Flash Exposure

I have been told a lot of rubbish in my time of using studios, but the one that always annoyed me most was being told to adjust my shutter speed when the exposure was not quite right. In a studio environment this is largely dribble!

The flash sync speed on your camera is the recommended maximum shutter speed when using a flash. It can sit anywhere from around 1/125 - 1/250th of a second (there are things called leaf shutters that are an exception). When you go above the flash sync speed you enter into the realms of high speed sync which is a story for another day. Your shutter speed has no real bearing on your flash duration. Depending on the overall power of your flash and the output power you choose, the flash duration could be down around your flash sync speed but equally when using a lower output power like 1/32, 1/64 or 1/128th power is could be much shorter like 1/10,000th of second.

So why does the shutter speed not have much bearing on the the exposure in a studio? Normally in a studio setup the first important shot to take is one where you do not use any flash. Ideally the resulting image should be completely black. This means that the ambient light in the room is not affecting your overall exposure and you know that any light in the final image will be controlled, by you, using the power settings on your strobes. It also means you will only catch an image for the duration strobes are firing. The duration of your strobe effectively becomes your shutter speed.

Consider a fairly typical aperture and flash sync speed setting of f8 at 1/250th. Our strobe can be a relatively low powered one and, when we fire it at full power, it also has a duration of around 1/250th. First we apply our test shot and make sure that at f8 and 1/250th, with no flash, we do not record anything on our image. Next we take a shot with flash and we will record an image but only during that 1/250th of flash. The resulting image maybe underexposed so you may be tempted to change the shutter speed down to 1/60th (remember 1/60th is a longer duration than 1/250th -2 stops extra) after all, outdoors, shooting landscapes for example, a slower shutter speed will increase you overall exposure. The problem is the flash is still going to fire at 1/250th and we only record an image whilst the flash is firing. The net effect is the change in shutter speed makes no difference at all!

The same is true going the other way. So as not to break our flash sync speed let's say we take our test shot with f8 at 1/60th . Then, when we add our flash, the image is overexposed. Running our strobe at full power the flash duration is still 1/250th. Increasing our shutter speed to 1/125th or even 1/250th will have no real effect on the overall exposure because the flash duration is still shorter or around equal to the those shutter speeds.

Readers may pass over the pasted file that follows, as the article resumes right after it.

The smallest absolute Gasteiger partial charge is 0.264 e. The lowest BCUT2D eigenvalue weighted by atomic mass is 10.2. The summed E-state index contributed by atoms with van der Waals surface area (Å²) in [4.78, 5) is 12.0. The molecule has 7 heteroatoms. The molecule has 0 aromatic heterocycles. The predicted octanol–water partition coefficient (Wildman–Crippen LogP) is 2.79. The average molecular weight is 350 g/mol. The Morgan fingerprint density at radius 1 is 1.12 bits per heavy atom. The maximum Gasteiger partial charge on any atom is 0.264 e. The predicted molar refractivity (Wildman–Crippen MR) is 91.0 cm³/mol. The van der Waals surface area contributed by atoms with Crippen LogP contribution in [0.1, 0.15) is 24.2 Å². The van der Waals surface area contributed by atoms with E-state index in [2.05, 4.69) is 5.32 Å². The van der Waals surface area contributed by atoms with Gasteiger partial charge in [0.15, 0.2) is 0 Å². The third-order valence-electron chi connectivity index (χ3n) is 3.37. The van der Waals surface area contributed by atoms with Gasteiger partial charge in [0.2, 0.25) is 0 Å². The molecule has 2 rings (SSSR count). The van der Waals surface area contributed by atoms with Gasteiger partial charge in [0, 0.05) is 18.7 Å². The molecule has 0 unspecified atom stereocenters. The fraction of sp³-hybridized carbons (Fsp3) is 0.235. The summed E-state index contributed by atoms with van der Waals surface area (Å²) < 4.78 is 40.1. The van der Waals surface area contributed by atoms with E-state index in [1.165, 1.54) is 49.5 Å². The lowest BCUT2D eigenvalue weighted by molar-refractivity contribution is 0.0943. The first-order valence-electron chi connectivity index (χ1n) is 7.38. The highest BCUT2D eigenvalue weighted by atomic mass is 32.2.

If you now allow for running the strobes at lower power settings their duration becomes even shorter, say 1/5000th, making longer shutter speeds even more redundant when it comes to controlling exposure.

Shutter speed does become relevant when we want to control the ambient light (i.e. light not from the strobe). Remember in our test shot we made sure there was no other light affecting the overall image but what if we did want some ambient light like, for example, a candle or a table lamp? By using longer shutter durations we allow the ambient light in the room to continue to expose the final image even after the flash has fired. There is, therefore, a simple rule -

Aperture controls flash exposure / Shutter speed control ambient exposure

As with all things photography, balancing these two variables determines our overall image mood. The image below was shot using two small strobes with gels for the background, and a larger strobe in a soft box for the key light. A small disco globe provided the blue streaks at the bottom but in order to get them to be seen I had to use a shutter speed of 1 second. The shot was actually hand held but because most of the image is captured by the flash it was still frozen with no camera shake. You can see a slight ghosting on the hands. This is because I was not shooting alone and another troublesome photographer obviously triggered the flash just after (or before) I took my shot and caused some movement to be recorded.

I have said this is mainly to do with studio lighting but the same rules apply outdoors. The main difference is that outdoors there is likely to be much more ambient light and therefore more difficult to control. You can use the rules though to change the mood of an image. In the shot of Kamie below, I have deliberately increased my shutter duration from the normal sync speed of 1/250th to 1/125th to bring in more of the sky and sunset light. At 1/250th the background would have appeared much darker.

So there you go. If you are ever in a studio and they tell you to change your shutter speed to adjust your exposure you know what to tell them! Alternatively come to mine and we can get it right first time.